I, Tonya Review

I, Tonya is a biographical movie directed by Craig Gillespie that tells the story of Tonya Harding: a retired figure skater whose talent and determination helped her compete in international skating, and even in the Olympics.

The picture, starring Margot Robbie, follows Tonya’s life from when, at four years old, she was forced to go skate by her abusive mother, to when she was banned for life from skating.


The style of the movie is definitely very peculiar: it alternates fourth-wall breaking moments, mockumentary-style interviews and dramatisation of the actual events, and I truly enjoyed it. The most beautiful shots, in my opinion, were definitely the ones showing Tonya on ice: the combination of the color palette used, Robbie’s facial expressions and cleverness in skating, the beauty of the costumes and the music definitely made those scenes marvelous.


Even though I am not completely sure if what happened in the movie is faithful to the actual events, I, Tonya is an extremely enjoyable movie, which will definitely make you root for Tonya. In fact, Tonya’s life was not easy: she was abused by both her mother and her ex-husband, and she wasn’t even judged objectively during her ice skating competitions due to her unconventional performances. Moreover, coming from a very poor background, she even had to sew her own dresses for the competitions. Her courage and determination were truly admirable.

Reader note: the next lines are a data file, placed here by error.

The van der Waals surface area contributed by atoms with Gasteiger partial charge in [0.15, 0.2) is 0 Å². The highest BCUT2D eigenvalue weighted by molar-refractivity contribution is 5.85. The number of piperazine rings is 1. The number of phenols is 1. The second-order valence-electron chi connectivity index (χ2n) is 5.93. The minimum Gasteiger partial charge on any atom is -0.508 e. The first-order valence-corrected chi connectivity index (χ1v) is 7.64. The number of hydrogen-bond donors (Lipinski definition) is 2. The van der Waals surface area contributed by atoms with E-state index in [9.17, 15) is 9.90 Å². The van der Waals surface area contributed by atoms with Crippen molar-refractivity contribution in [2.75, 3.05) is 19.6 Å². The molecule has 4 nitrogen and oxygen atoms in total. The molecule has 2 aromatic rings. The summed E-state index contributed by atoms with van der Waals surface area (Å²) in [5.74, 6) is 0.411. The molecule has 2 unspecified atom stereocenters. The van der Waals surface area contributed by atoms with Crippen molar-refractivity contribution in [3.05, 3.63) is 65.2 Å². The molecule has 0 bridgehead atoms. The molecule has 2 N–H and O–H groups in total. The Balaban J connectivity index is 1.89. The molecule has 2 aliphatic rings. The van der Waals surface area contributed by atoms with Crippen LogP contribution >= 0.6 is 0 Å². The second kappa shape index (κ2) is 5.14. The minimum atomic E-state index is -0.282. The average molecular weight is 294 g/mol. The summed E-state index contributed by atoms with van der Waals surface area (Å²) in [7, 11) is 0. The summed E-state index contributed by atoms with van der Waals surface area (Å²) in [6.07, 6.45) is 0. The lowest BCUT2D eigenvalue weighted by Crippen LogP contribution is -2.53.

Robbie’s performance was absolutely mesmerizing, and this role definitely gave her the chance to finally show us her full potential. Also, her dedication for this role is praiseworthy: in fact, she even learned to skate in order to play Tonya. She unquestionably deserved her Oscar nomination.

But Robbie is not the only one who shines in this movie: Allison Janney — who’s also in Mom and Miss Peregrine’s Home for Peculiar Children — played LaVona Golden fantastically. She was wonderfully convincing as LaVona, and her mockumentary scenes were the best.


In the end, I, Tonya was a dark yet funny movie, and even though it definitely isn’t the definitive biography of Tonya Harding, it was entertaining and interesting, and without doubt worth watching.